(I’ve updated this post to include later results of using Helicon Focus as a comparison to Photoshop.)
This is just a sharing of a first attempt at image stacking when taking macro photos to share with a friend and anyone else who finds it useful.
I took a series of photos of this beech tree seed pod using a macro lens, two flashguns to provide lighting and a focus rail to allow me to vary the point of focus across the seed pod. I took about 16 images for stacking and eventually used about 14 of those. The images were processed initially in lightroom (sharpening etc) and then shifted as a group into Photoshop where each image was ‘opened’ as a separate layer. The layers were then auto-aligned and then auto-blended and then trimmed with a simple crop. I’ve done no further manual tidying up.
Below is a simple comparison. At the top is one of the single images from the stack (taken at f/18). This was the image with the best foreground sharpness. The second one is the simple auto stack of 14 images using Photoshop and the third a stack (same 14 images) using Helicon Focus and its ‘Method C - Pyramid’ Stacking. Not surprisingly, I much prefer the stacked images for its enhanced depth of focus.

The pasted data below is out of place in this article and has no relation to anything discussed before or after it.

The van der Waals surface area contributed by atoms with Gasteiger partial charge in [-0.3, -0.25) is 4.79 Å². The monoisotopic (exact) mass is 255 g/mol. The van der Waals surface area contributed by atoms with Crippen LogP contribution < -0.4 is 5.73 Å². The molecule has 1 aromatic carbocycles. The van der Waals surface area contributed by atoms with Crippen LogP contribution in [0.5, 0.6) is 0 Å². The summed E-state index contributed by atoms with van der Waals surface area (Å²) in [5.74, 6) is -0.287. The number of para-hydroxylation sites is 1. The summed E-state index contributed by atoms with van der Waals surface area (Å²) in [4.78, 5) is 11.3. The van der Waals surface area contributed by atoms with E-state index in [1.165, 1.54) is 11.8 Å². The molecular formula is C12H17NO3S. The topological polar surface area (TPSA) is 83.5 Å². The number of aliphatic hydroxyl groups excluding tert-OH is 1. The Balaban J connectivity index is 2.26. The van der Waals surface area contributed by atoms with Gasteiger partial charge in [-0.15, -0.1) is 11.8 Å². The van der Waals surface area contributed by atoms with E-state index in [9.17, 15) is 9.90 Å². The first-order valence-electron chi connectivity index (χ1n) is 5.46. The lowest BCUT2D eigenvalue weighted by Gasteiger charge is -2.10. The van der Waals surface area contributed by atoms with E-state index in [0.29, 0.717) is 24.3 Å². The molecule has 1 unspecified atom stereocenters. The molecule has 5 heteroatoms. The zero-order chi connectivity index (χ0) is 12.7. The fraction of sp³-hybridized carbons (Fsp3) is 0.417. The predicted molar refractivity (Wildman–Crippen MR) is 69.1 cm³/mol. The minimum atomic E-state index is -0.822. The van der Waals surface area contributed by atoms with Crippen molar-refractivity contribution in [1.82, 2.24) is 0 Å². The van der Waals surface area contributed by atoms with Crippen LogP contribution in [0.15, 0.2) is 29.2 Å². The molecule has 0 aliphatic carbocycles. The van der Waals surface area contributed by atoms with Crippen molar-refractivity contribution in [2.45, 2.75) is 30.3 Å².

Between Photoshop and Helicon Focus, I think Helicon Focus has done a better job straight ‘from the box’. Helicon has done a better job of isolating fine detail and not obscuring background detail where there is very fine detail on a foreground layer. Helicon was also a fair bit easier to do as its largely automatic and you can quickly experiment between the three different stacking methods. it also integrates using a plugin with Lightroom and that’s very handy for me as the plugin will export the stack of Lightroom edited raw images straight into Helicon and then bring the final result back.
In case you were wondering, the subject above is the seed pod from a beech tree that was shed last autumn. I’ve thousands in my garden!
The Stack of images was shot on a Nikon D7200 plus Nikon 105mm f/2.8D lens with flash illumination at ISO200. All images were taken at f/18; given the stacking approach, I may have done a bit better by using a larger aperture like f/11 to minimise diffraction effects. Nevertheless, the individual images were still very sharp at f/18! The stacking was done using a macro rail which was incrementally moved between shots; the rail was mounted on a tripod with a ball head.